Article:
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Block Editor Development with HMR Support

Kelly Mears Kelly Mears on

bud.js has extensions that help with developing for the WordPress block editor, and as of v6.11.0, the @roots/wordpress-hmr library is included in @roots/bud-preset-wordpress, making it easy to register blocks and other editor specific code with hot reload (HMR) support.

While bud.js is included with our WordPress starter theme, it can be used independently of Sage, including on any sort of site or application that requires building front-end assets. Moreover, the wordpress-hmr package can be used independently of bud.js or even webpack.

bud.js vs create-block package

Bud does not currently support scaffolding new blocks like the official @wordpress/create-block package (we will in the future!), but it does offer an easier to use API for working with webpack over the wp-scripts package as well as an improved developer experience.

Building a block with @wordpress/create-block versus bud.js
Building a block with @wordpress/create-block versus bud.js

The biggest improvement is out-of-the-box support for hot module reloading, which persists block state when editing source code. We owe a debt of gratitude to K Adam White for the initial work he did on this problem, which was instrumental to crafting our solution.

Block editor development setup

The bud.js repo contains a wordpress-editor example as a helpful reference for getting started.

If you aren’t already using bud.js in your project, you might want to integrate it as a build tool for your WordPress plugin that contains your block related assets. For folks that sponsor us on GitHub, you can reference the Clover repo for a working plugin with an example block and editor plugin that is built with bud.js. Radicle is also setup with all of this as well.

Since blocks shouldn’t be included in your WordPress theme, the following setup is based on being configured from a directory for a plugin.


Create a package.json file in your plugin’s directory:

  "name": "example/wordpress-block",
  "private": true,
  "browserslist": [
    "extends @roots/browserslist-config"
  "scripts": {
    "build": "bud build",
    "dev": "bud dev"
  "devDependencies": {
    "@roots/bud": "6.11.0",
    "@roots/bud-preset-wordpress": "6.11.0"


Create a bud.config.mjs file in your plugin’s directory:

 * @param {import('@roots/bud').Bud} bud
export default (bud) => {
  bud.entry(`editor`, `@src/index.js`)


Create a src/ directory along with an index.js file to load your block editor customizations:


if (import.meta.webpackHot) {


Add an example block to the src/ directory with a filename that ends in .block.js:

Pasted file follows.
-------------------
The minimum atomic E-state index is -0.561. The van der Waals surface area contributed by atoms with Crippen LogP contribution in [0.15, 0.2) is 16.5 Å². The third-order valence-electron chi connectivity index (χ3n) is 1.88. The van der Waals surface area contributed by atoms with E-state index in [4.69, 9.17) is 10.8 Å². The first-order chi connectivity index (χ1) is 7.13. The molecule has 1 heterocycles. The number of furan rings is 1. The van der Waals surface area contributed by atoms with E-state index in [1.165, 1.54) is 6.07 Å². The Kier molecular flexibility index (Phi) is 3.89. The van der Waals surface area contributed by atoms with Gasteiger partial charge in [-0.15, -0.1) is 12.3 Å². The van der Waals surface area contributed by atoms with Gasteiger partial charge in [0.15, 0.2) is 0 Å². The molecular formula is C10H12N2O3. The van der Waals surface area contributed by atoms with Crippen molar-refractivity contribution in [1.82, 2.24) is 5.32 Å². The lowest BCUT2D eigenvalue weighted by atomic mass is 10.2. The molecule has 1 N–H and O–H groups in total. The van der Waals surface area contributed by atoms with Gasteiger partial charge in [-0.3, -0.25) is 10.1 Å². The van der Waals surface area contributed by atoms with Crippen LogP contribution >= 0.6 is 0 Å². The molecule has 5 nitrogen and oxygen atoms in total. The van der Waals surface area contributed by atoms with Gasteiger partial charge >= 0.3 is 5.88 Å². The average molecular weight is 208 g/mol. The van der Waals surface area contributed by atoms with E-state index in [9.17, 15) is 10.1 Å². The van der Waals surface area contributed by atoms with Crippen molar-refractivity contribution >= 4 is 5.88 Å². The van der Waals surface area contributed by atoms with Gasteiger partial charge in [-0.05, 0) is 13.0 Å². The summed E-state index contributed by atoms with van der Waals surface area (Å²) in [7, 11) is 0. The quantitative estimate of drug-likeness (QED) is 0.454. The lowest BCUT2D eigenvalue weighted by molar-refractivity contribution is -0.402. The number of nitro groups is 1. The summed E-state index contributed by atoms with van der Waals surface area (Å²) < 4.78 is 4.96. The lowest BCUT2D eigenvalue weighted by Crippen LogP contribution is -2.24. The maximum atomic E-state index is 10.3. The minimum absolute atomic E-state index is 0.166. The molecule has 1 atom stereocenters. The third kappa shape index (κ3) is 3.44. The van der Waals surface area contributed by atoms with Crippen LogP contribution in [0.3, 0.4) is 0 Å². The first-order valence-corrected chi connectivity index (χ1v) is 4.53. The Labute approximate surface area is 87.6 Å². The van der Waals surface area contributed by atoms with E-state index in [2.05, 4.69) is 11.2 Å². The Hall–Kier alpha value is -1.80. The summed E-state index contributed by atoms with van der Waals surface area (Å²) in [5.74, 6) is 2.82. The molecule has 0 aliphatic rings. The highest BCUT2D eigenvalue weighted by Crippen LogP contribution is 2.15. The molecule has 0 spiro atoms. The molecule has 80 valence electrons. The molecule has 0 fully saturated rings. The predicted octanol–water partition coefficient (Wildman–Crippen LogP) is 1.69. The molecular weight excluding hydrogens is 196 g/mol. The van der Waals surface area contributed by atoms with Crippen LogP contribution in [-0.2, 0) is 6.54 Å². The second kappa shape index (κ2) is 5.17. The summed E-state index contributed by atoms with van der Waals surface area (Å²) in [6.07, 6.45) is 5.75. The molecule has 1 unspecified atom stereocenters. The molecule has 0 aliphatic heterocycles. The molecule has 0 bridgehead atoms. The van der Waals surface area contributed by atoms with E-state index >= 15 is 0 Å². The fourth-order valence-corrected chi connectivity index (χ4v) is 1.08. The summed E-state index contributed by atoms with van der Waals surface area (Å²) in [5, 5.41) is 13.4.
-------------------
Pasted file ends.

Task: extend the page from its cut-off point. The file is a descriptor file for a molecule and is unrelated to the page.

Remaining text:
/* Block name */
export const name = `example/example-block-a`

/* Block title */
export const title = `Example block`

/* Block category */
export const category = `text`

/* Block edit */
export const edit = () => <></>

/* Block save */
export const save = () => <></>

/* Block styles */
export const styles = [
  { name: 'default', label: 'Default', isDefault: true },
  { name: 'custom', label: 'Custom' },

/* Block variations */
export const variations = [
  { name: `example/example-block-b`, title: 'Example block variant' }

At this point, you can run yarn && yarn build to build your assets for the first time.

Enqueuing the assets

Enqueue the editor assets in your WordPress plugin by using the following code:

if (! $manifest = realpath(__DIR__.'/dist/entrypoints.json')) {
    throw new \Exception('Example: you must run `yarn build` before using this plugin.');

$entrypoints = json_decode(file_get_contents($manifest));

add_action('wp_enqueue_editor', fn () => wp_enqueue_script(
    plugins_url('dist/js/editor.js', dirname(__FILE__)),
), 100);

Getting HMR working for block editor development

To enable the use of HMR during dev mode (yarn dev), modify your Bud config to define the setProxyUrl and setUrl methods for the development server. In the following bud.config.mjs file, http://example.test is the URL to the working WordPress local development site, and http://localhost:3000 is the URL to access the Bud dev server:

export default (bud) => {
    .entry(`editor`, `@src/index.js`)

Future improvements

As mentioned at the beginning of this post, bud.js does not currently offer scaffolding tools for quickly creating new blocks and block related customizations (plugins, filters, formats, variations). We’ll be adding this functionality to bud.js in the future, but in the meantime we recommend taking a look at Clover for standalone block plugins, or Radicle for an all-encompassing WordPress boilerplate.